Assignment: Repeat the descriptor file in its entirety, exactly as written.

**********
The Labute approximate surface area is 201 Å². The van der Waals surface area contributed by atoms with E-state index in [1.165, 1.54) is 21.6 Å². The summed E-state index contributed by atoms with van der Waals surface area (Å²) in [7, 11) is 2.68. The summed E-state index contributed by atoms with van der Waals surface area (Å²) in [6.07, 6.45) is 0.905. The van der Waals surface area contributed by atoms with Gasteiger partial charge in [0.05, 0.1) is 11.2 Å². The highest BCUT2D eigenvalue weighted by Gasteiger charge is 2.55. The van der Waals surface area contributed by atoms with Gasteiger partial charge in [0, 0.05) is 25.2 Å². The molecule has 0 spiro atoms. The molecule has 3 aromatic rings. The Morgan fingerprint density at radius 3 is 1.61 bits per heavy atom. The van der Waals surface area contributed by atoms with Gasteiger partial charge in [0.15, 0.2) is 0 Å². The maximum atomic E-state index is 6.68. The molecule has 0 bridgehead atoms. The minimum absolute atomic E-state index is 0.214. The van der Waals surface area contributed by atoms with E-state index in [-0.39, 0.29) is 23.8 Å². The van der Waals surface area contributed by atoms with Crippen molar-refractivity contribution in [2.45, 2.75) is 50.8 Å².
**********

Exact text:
The Labute approximate surface area is 201 Å². The van der Waals surface area contributed by atoms with E-state index in [1.165, 1.54) is 21.6 Å². The summed E-state index contributed by atoms with van der Waals surface area (Å²) in [7, 11) is 2.68. The summed E-state index contributed by atoms with van der Waals surface area (Å²) in [6.07, 6.45) is 0.905. The van der Waals surface area contributed by atoms with Gasteiger partial charge in [0.05, 0.1) is 11.2 Å². The highest BCUT2D eigenvalue weighted by Gasteiger charge is 2.55. The van der Waals surface area contributed by atoms with Gasteiger partial charge in [0, 0.05) is 25.2 Å². The molecule has 0 spiro atoms. The molecule has 3 aromatic rings. The Morgan fingerprint density at radius 3 is 1.61 bits per heavy atom. The van der Waals surface area contributed by atoms with Gasteiger partial charge in [0.15, 0.2) is 0 Å². The maximum atomic E-state index is 6.68. The molecule has 0 bridgehead atoms. The minimum absolute atomic E-state index is 0.214. The van der Waals surface area contributed by atoms with E-state index in [-0.39, 0.29) is 23.8 Å². The van der Waals surface area contributed by atoms with Crippen molar-refractivity contribution in [2.45, 2.75) is 50.8 Å².